Organized vs Unorganized Youth Sports

Organized vs Unorganized Youth Sports

In a world where cellular phones, video game systems, limitless television options and the Internet monopolize so much of your child’s time, there is nothing more satisfying for a parent than to see their child outside in the fresh air or in a gymnasium setting playing sports and getting some exercise.

Youth sports are a massive undertaking in North America with children getting involved as early as three years old and some playing in organized leagues until they graduate from high school. But are organized sports a little too organized?

Many parents can fondly remember playing league hockey or taking part in tae kwon do classes or being on the local basketball team. However, they also have fond memories of pick-up games of handball against the school wall, street hockey, tag, hide-n-seek or skipping for hours with friends.

The pros of children playing organized sports are legion. Kids learn teamwork, sportsmanship, it builds self-confidence and specific athletic skills and it gets children exercising (in practice and in games). They also learn how to be both graceful winners and losers as well as it can lead to important parent/child time together, a routine and unexpected friendships.Unfortunately, organized youth sports can present negatives as well. Coaches and parents can place too much emphasis on winning evoking favouritism or making the less-talented ones feel left out. Parents might also be over-critical of their child’s athletic performance. Many times it’s a result of their own success or failure in sports. This sort of criticism can put an unhealthy amount of stress on children and the stress isn’t limited to just the kids. There is also the overall expense of participating in organized sports, for things like registration fees, uniforms, equipment and tournaments including transportation and meal costs (for the child and the parent(s) as well).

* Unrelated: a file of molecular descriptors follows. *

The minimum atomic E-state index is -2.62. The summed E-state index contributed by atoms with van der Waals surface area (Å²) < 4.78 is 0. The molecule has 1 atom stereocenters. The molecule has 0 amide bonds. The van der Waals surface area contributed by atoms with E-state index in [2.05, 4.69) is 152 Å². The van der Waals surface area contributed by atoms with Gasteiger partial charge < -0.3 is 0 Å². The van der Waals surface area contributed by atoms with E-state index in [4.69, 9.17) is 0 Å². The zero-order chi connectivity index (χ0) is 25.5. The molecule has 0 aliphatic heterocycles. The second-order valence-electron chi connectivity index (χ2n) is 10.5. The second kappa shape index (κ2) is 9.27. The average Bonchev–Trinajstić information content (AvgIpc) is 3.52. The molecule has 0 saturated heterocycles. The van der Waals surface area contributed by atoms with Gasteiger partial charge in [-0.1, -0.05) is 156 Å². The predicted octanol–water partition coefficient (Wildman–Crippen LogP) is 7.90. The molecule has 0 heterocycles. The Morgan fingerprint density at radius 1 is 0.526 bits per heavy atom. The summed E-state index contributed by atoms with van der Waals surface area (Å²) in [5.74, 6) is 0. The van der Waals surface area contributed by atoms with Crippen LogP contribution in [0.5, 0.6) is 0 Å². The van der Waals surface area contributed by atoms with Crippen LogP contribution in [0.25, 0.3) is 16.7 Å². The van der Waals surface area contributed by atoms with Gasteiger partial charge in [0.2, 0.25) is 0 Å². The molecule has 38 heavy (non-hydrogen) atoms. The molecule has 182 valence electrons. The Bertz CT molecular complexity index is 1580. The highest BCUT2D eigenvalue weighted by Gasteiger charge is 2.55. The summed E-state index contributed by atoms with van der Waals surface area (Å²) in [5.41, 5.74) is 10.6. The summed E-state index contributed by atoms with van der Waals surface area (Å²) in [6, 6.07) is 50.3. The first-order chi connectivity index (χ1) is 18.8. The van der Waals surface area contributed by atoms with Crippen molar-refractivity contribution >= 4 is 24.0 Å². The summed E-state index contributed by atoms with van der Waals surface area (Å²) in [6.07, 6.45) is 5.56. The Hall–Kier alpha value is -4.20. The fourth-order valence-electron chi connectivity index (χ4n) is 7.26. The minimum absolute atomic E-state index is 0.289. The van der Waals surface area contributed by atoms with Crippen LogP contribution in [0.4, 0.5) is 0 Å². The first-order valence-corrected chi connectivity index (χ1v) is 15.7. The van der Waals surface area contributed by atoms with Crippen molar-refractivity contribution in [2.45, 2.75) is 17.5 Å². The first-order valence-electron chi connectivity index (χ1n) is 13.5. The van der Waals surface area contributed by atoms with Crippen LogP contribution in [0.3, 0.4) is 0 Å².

On the flip side are unorganized sports. The kind of games children will play at a local park or with friends and the other kids in their neighborhood. Typically, playing involves just the price of a ball, hockey stick, Frisbee or a jump rope. When children are active in unorganized sports, they can still learn to cooperate, form strong social skills and experience both winning and losing. But it generally takes more of a direct supervision role from a parent or multiple parents especially when younger kids are involved. Left to their own devices, children may settle into social strata that may involve bullying, ostracizing or exclusion based on popularity, appearance or aptitude in an individual sport. At the same time, parents can be more hands-on in unorganized sports, not having to wait until the end of a game or practice to offer their children guidance.

While some might argue for a return to “the good old days” of less organized sports, it is apparent that both organized and unorganized sports can play a positive role in the development of your child. We believe that by encouraging both (when appropriate) and being aware of potential pitfalls of each (so you can respond accordingly) can help give your child the best that organized and unorganized sports have to offer.

Until next time, Keep Fit & Have Fun.

Hal & Joanne